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Photographic composition is a complex topic and there are lots of techniques to learn. But sometimes it’s easiest to keep things simple. Here are four composition techniques you can use to improve your photos right away. None of them are complicated to remember, and if you can put them all into practice then you’ll see a dramatic improvement in the quality of your photos!
Composition technique #1: Go beyond the rule of thirds
The rule of thirds is basic composition theory and it’s important to what it is and why people recommend you use it. But the mistake some photographers make is using the rule of thirds all the time and never learning anything else about composition.
For example, take a look at the photo below.
If we lay a grid on top we can see that the photo is composed in accordance with the rule of thirds. The car is positioned in the bottom third of the photo and covers two of the intersection points.
But is the rule of thirds the only principle of composition used in this photo? No, it isn’t. Let’s look at the other factors.
- Color contrast. The blue car and pink house are an interesting color combination. This is one of the things that attracted my attention.
- Texture. There are lots of interesting textures in the photo, from the blue car’s battered paintwork, to the rust on the garage door and the weathered concrete.
- Diagonal line. The car is angled to create a diagonal line within the frame (yellow in the diagram below). This line intersects with the diagonal lines created by the buildings (red in the diagram below). Diagonal lines add a sense of visual energy to the composition by encouraging the eye to follow them around the frame.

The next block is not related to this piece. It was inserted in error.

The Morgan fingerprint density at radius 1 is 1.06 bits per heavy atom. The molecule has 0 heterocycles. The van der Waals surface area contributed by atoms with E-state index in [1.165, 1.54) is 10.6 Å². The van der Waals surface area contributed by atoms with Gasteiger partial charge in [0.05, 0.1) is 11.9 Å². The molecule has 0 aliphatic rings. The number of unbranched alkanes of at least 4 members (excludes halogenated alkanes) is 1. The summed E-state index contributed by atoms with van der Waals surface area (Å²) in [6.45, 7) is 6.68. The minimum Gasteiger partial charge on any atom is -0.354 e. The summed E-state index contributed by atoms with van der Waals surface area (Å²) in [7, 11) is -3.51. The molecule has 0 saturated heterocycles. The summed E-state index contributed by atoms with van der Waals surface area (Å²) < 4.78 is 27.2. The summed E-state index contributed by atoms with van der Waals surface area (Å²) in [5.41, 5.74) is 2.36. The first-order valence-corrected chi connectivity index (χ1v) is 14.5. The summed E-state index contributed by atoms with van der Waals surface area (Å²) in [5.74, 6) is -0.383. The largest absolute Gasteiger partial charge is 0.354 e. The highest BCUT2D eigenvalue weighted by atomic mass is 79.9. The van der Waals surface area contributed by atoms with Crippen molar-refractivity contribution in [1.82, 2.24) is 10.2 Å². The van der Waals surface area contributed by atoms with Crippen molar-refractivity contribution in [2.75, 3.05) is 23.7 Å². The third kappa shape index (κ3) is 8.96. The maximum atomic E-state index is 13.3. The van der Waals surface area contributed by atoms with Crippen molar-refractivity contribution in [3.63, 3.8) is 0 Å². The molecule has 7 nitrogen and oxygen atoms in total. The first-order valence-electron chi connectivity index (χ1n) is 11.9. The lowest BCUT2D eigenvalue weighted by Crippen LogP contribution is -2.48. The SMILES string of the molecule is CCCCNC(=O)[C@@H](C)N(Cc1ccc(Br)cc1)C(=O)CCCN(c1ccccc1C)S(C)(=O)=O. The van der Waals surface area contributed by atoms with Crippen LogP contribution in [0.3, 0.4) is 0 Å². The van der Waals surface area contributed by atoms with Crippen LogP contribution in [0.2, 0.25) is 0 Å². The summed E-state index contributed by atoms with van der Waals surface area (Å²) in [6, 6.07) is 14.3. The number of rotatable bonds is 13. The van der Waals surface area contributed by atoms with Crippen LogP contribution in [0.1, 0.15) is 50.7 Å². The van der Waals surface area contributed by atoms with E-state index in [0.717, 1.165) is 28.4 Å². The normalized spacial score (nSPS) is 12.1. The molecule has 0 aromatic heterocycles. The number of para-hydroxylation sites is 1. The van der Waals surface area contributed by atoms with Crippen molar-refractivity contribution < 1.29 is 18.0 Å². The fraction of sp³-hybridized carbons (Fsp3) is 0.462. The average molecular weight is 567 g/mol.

- A sense of place. I made this photo on a quite afternoon in the city of La Plata in Argentina. The old car, the square patterns in the driveway and the style of the housing are all typical of this neighborhood. These are not obvious to people who have never been there, but instantly recognizable to people who have.
- Muted light. I made the photo near the end of a late autumn day. The light was fading, dusk approaching. The soft quality of the light helps bring out the color and texture in the scene.
As you can see there’s much more happening in this photo, from the point of view of composition, than simply placing the car on a third. Once you start to recognize these ideas and understand how they work you can use them in other photos.
Composition technique #2: Include foreground interest
Foreground interest is the term used to describe something interesting to look at that appears in the photo’s foreground. It’s most commonly used in photos made with wide-angle lenses.
I deliberately composed the photo below, made with a 14mm lens (on an APS-C camera) to include part of another stone jetty, so that there is something interesting in the bottom third of the frame. It makes the composition more interesting by giving the eye two focal points to move between – the jetty and lighthouse in the distance, and the concreted surfaces in the foreground.